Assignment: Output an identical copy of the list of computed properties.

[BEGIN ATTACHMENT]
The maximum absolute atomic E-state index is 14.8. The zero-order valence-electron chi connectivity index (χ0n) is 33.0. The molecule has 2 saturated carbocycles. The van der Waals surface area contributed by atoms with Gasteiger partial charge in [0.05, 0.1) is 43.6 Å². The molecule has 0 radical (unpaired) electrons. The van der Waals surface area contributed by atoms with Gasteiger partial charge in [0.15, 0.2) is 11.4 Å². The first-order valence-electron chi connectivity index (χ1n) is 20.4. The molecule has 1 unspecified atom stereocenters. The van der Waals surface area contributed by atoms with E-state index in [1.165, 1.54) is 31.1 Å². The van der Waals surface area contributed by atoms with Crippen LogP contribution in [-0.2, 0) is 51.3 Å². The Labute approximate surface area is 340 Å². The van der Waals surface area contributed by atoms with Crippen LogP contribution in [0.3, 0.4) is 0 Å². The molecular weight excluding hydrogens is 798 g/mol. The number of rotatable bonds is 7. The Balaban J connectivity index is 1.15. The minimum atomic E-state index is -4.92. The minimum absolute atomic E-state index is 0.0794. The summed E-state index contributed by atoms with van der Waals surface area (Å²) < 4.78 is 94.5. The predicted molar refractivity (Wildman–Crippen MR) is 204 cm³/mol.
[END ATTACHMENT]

The maximum absolute atomic E-state index is 14.8. The zero-order valence-electron chi connectivity index (χ0n) is 33.0. The molecule has 2 saturated carbocycles. The van der Waals surface area contributed by atoms with Gasteiger partial charge in [0.05, 0.1) is 43.6 Å². The molecule has 0 radical (unpaired) electrons. The van der Waals surface area contributed by atoms with Gasteiger partial charge in [0.15, 0.2) is 11.4 Å². The first-order valence-electron chi connectivity index (χ1n) is 20.4. The molecule has 1 unspecified atom stereocenters. The van der Waals surface area contributed by atoms with E-state index in [1.165, 1.54) is 31.1 Å². The van der Waals surface area contributed by atoms with Crippen LogP contribution in [-0.2, 0) is 51.3 Å². The Labute approximate surface area is 340 Å². The van der Waals surface area contributed by atoms with Crippen LogP contribution in [0.3, 0.4) is 0 Å². The molecular weight excluding hydrogens is 798 g/mol. The number of rotatable bonds is 7. The Balaban J connectivity index is 1.15. The minimum atomic E-state index is -4.92. The minimum absolute atomic E-state index is 0.0794. The summed E-state index contributed by atoms with van der Waals surface area (Å²) < 4.78 is 94.5. The predicted molar refractivity (Wildman–Crippen MR) is 204 cm³/mol.